Now, I realize I'm not often a great communicator; and part of the reason is frankly i often miss what other folks are implying, so I appologize if I'm falling victim to that again here, but this is my take on these conversations. I see a lot of claims about Aikido, both good and bad, and I'm a little surprised to see how infrequently people offer caveats like "from what i can tell..." I imagine if more of those were employed there would be a less contentious conversation going on.

Gambarimashyo!
 
Old 10-29-2007, 04:25 PM   #140
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Re: Resisting Aikido Shihan

Quote:
William Prusner wrote: View Post
...and that one.
Only because I'm in an impish mood will I say that I think I said it better than good ol' Sam Clemens when I said "people who make [generalizations] are never right, always."
ps-I love Mark twain...so rarely has there been a fellow I could agree with more about human nature...that I am aware of.

Gambarimashyo!
 
Old 10-29-2007, 04:59 PM   #141
wxyzabc
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Re: Resisting Aikido Shihan

Yes...there are always 3 sides to every story...one persons side...the other persons side...and then theres the truth...

Lee
 
Old 10-30-2007, 09:06 PM   #142
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Re: Resisting Aikido Shihan

Quote:
Giancarlo DiPierro wrote: View Post
It seems to me that there are two distinct possibilities in this thread. The first is that I don't know what I'm talking about, as so many people have been suggesting, first quite rudely and now a bit more politely, and that the reason I am not seeing the same wonderful skill level in these men that all of these other people see is that I am simply missing it, either because they are hiding it from me or I just don't understand aikido well enough to see it. The second is that I actually do know what I'm talking about and the reason all of these other people don't see that is because they have not had sufficient exposure to such training to be able to understand what I am doing themselves.
Yes, when you finish talking to yourself, you may wake up and see another possibility, which is what everyone is wasting their breath trying to tell you: That whether right or wrong, you lack the proper attitude and etiquette to co-operate in a dojo.
 
Old 10-30-2007, 09:42 PM   #143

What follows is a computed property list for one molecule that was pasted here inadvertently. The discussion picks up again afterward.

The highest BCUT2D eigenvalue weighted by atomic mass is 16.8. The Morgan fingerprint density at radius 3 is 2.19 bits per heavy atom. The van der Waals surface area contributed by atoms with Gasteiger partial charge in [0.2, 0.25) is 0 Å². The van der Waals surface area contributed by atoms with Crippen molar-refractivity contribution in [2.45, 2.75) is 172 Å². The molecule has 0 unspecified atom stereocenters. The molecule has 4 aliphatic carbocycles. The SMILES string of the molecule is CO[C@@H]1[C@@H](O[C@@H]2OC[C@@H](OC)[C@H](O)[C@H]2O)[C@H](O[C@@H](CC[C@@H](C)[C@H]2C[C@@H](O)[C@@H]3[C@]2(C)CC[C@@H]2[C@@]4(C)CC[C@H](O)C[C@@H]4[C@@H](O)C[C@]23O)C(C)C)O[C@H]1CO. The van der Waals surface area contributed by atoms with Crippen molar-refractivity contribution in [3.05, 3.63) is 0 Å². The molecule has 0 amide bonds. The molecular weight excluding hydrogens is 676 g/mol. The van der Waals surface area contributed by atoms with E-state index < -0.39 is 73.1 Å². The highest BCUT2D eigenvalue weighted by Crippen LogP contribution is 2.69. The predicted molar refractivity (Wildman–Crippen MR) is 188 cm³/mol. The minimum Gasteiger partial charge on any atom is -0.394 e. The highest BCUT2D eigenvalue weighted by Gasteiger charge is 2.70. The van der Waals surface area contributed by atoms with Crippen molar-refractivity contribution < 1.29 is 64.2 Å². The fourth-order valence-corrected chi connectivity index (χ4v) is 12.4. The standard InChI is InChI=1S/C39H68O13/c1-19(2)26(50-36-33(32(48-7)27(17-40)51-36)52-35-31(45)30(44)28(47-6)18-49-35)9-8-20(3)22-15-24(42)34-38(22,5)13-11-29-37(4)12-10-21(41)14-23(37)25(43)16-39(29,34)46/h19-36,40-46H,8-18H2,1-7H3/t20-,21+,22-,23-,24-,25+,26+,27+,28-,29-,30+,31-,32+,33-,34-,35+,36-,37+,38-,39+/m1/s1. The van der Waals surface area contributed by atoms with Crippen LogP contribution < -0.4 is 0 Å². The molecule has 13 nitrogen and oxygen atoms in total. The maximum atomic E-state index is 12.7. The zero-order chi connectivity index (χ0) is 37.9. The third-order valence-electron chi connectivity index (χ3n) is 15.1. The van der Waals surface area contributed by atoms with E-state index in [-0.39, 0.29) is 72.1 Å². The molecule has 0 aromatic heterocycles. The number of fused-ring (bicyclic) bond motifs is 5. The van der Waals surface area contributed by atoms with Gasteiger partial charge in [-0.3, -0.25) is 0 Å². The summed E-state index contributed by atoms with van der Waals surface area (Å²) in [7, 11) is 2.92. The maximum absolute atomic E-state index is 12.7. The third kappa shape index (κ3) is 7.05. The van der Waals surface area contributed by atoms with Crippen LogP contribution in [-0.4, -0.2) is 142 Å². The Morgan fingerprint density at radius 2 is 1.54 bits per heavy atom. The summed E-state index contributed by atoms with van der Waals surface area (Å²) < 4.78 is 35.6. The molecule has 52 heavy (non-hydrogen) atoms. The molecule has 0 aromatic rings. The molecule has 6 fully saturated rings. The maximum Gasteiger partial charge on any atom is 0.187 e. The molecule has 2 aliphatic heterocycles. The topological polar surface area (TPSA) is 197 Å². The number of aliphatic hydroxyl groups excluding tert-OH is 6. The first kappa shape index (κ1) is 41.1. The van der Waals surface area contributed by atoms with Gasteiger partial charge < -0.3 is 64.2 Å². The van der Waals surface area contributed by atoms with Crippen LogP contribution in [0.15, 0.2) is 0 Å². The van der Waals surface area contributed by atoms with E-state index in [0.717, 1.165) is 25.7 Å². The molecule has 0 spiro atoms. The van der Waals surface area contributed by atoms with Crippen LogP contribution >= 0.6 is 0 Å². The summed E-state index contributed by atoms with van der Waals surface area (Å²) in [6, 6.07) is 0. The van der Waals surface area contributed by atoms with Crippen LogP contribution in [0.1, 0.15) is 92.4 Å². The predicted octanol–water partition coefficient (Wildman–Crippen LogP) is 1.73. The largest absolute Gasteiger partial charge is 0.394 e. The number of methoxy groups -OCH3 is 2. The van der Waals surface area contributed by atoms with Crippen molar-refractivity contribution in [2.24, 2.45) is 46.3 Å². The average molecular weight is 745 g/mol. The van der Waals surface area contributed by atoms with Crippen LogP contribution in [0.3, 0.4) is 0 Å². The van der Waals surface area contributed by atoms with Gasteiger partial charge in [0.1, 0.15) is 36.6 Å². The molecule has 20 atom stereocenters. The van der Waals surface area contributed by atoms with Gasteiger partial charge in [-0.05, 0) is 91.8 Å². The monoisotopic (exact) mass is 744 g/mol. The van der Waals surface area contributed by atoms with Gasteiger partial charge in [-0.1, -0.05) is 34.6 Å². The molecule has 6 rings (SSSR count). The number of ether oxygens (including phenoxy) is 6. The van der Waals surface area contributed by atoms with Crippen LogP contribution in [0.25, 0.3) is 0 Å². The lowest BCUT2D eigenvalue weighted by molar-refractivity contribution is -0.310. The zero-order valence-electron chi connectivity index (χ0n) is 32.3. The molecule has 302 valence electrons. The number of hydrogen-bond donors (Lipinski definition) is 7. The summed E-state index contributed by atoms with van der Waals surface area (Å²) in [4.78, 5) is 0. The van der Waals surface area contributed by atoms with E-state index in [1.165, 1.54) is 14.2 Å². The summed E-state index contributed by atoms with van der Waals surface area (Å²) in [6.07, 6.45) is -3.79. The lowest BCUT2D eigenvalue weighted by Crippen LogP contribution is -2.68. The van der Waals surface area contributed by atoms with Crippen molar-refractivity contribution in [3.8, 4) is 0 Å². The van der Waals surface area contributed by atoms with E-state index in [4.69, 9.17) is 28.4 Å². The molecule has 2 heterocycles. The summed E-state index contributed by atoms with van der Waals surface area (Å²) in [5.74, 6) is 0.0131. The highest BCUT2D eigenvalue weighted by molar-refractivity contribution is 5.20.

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Re: Resisting Aikido Shihan

Why make such big fuss about resisting shihan? If that is your beef, go and play with Judo people... they get to resist their shihan/soke/sensei/coach etc regularly in Randori/Shiai.

It is like going to a McDonald's and complaining to the management that they do not serve l'apperitif and champagne.

Boon.

SHOMEN-ATE (TM), the solution to 90% of aikido and life's problems.
 
Old 10-30-2007, 11:30 PM   #144
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Re: Resisting Aikido Shihan

Quote:
Vincent Nikopol wrote: View Post
Yes, when you finish talking to yourself, you may wake up and see another possibility, which is what everyone is wasting their breath trying to tell you: That whether right or wrong, you lack the proper attitude and etiquette to co-operate in a dojo.
Since the "proper attitude and etiquette" to cooperate in a dojo apparantly includes pretending that the teacher is some unstoppable force of martial perfection, I suppose you are right.

Last edited by G DiPierro : 10-30-2007 at 11:36 PM.
 
Old 10-31-2007, 01:55 AM   #145
xuzen
 
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Re: Resisting Aikido Shihan

Quote:
Giancarlo DiPierro wrote: View Post
Since the "proper attitude and etiquette" to cooperate in a dojo apparantly includes pretending that the teacher is some unstoppable force of martial perfection, I suppose you are right.
NO PRETEND!

Teacher say cooperate with me; I want to teach the proper execution for new student... you cooperate for benefit of new students.

Teacher say, resist me; I want to do some randori/jiyu waza coz I need some exercise... you resist and try to throw teacher.

There are proper time for proper things, mixing them up is bad ettiqutte.

Boon.

SHOMEN-ATE (TM), the solution to 90% of aikido and life's problems.
 
Old 10-31-2007, 04:54 AM   #146
Peter Ralls
Dojo: Suganami Aikikai SF
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Re: Resisting Aikido Shihan

This thread is hilarious. A brief recap. Person of hazy and controversial background in aikido training goes to seminars and then later claims he stopped high ranking shihan from throwing him. Amazingly, no one else at these seminars seems to witness their teacher getting schooled by this prodigy.

Further, when the prodigy trains with muscular shodans at these same seminars, using, I assume, his self realized "resistive aikido", when they throw him, he has to tell them to stop, saying "Ow, ow, you're hurting me!" Of course, he could resist them, just like he does the shihan, but that would cause an akward situation he prefers to avoid. Somehow, he doesn't see any dichotomy between his professed ability to stop shihan, and his inability to keep from getting hurt by lowly shodans. He does have a sore neck, after all.